It doesn’t have to be this way. In The Benedict Option, my friend Marco Sermarini talks about his Catholic community in Italy:

In my travels in search of the Benedict Option, I found no more complete embodiment of it than the Tipi Loschi, the vigorously orthodox, joyfully countercultural Catholic community in Italy recommended to me by Father Cassian of Norcia. Motoring with Tipi Loschi leader Marco Sermarini through the hills above his city, I asked him how the rest of us could have what his community has discovered.

Start by getting serious about living as Christians, he said. Accept that there can be no middle ground. The Tipi Loschi began as a group of young Catholic men who wanted more out of their faith life than Moralistic Therapeutic Deism.

“That used to be my life,” said Marco. “I didn’t know the teaching of Jesus Christ was for all my life, not just the ‘religious’ part of it. If you recognize that He is the Lord of all, you will order your life in a radically different way.”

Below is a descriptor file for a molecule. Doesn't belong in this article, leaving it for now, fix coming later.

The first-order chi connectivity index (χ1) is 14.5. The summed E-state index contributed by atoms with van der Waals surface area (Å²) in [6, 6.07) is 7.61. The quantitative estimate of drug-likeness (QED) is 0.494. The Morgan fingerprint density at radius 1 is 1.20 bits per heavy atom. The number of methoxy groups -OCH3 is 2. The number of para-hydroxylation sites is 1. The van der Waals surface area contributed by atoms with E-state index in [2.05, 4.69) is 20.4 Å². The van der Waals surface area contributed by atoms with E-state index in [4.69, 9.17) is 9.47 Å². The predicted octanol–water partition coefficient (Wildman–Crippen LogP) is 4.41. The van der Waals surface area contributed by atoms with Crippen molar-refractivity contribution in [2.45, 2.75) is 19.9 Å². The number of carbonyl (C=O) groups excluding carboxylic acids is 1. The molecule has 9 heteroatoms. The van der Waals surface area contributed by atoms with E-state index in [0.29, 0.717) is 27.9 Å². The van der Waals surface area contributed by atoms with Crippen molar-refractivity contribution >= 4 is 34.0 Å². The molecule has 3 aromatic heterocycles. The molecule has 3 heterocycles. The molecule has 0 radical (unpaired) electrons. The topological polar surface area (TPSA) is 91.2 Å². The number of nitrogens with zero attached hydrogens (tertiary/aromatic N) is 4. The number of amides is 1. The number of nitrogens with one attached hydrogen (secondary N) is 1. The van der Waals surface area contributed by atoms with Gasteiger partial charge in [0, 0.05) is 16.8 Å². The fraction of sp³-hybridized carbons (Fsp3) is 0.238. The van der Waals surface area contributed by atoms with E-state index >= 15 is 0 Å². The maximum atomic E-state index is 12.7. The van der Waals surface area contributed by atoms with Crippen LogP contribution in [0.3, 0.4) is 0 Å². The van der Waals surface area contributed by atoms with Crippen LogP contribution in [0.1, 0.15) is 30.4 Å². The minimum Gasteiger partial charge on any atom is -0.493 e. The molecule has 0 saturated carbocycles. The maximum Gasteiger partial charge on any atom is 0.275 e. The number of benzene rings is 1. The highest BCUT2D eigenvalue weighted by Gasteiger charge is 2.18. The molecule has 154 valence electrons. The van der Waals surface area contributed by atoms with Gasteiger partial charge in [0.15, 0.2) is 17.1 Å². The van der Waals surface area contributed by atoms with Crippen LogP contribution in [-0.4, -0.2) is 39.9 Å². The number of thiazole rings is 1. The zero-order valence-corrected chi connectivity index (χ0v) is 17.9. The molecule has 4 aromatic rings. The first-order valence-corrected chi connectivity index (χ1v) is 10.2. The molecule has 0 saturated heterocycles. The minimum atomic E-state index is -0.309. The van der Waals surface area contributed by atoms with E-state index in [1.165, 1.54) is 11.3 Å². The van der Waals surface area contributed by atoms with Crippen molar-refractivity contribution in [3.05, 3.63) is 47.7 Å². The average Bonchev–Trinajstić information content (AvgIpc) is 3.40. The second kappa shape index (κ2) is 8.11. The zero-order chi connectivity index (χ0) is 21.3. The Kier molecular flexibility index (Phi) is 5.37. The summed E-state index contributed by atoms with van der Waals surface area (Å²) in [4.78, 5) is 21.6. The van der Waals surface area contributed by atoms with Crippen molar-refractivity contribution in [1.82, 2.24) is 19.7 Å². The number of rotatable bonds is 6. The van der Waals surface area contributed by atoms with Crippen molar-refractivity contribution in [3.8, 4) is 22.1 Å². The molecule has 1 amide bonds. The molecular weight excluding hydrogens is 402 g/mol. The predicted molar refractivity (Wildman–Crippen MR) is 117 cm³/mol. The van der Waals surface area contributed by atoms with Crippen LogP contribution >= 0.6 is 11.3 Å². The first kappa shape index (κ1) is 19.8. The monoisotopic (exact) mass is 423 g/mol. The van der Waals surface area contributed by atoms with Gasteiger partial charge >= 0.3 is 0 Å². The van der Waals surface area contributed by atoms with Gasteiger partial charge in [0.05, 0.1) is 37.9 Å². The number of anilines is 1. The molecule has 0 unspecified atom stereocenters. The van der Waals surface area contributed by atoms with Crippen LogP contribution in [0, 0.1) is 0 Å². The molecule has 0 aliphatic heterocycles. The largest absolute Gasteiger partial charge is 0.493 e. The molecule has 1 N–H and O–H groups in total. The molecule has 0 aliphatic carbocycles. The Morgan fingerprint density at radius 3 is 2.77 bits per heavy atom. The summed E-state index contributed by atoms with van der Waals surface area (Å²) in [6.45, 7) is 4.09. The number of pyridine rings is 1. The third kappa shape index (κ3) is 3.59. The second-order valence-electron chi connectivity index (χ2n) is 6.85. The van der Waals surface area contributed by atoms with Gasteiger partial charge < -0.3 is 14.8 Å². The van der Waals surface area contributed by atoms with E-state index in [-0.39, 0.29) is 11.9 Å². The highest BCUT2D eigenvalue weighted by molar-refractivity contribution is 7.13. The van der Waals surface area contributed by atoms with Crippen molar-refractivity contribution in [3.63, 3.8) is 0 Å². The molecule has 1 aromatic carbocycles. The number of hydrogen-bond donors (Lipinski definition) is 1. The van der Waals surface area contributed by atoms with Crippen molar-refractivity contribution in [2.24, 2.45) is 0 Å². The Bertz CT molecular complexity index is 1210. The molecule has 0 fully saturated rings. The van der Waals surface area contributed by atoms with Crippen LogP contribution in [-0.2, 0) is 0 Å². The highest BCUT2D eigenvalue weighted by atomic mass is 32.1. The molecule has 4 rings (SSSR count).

What Marco and his friends found, to their great surprise, was that everything they needed to live as faithfully together had been right in front of them all along. “We invented nothing,” he said. “We discovered nothing. We are only rediscovering a tradition that was locked away inside an old box. We had forgotten.”

 We are only rediscovering a tradition that was locked away inside an old box. We had forgotten. Yes. This.

These are my initial thoughts. I actually have a lot more to say about Catholics, Orthodox, and our strengths and weaknesses on the Benedict Option, but I’m eager to hear from you. Make your comments constructive, please. Remember, we’re all in this together.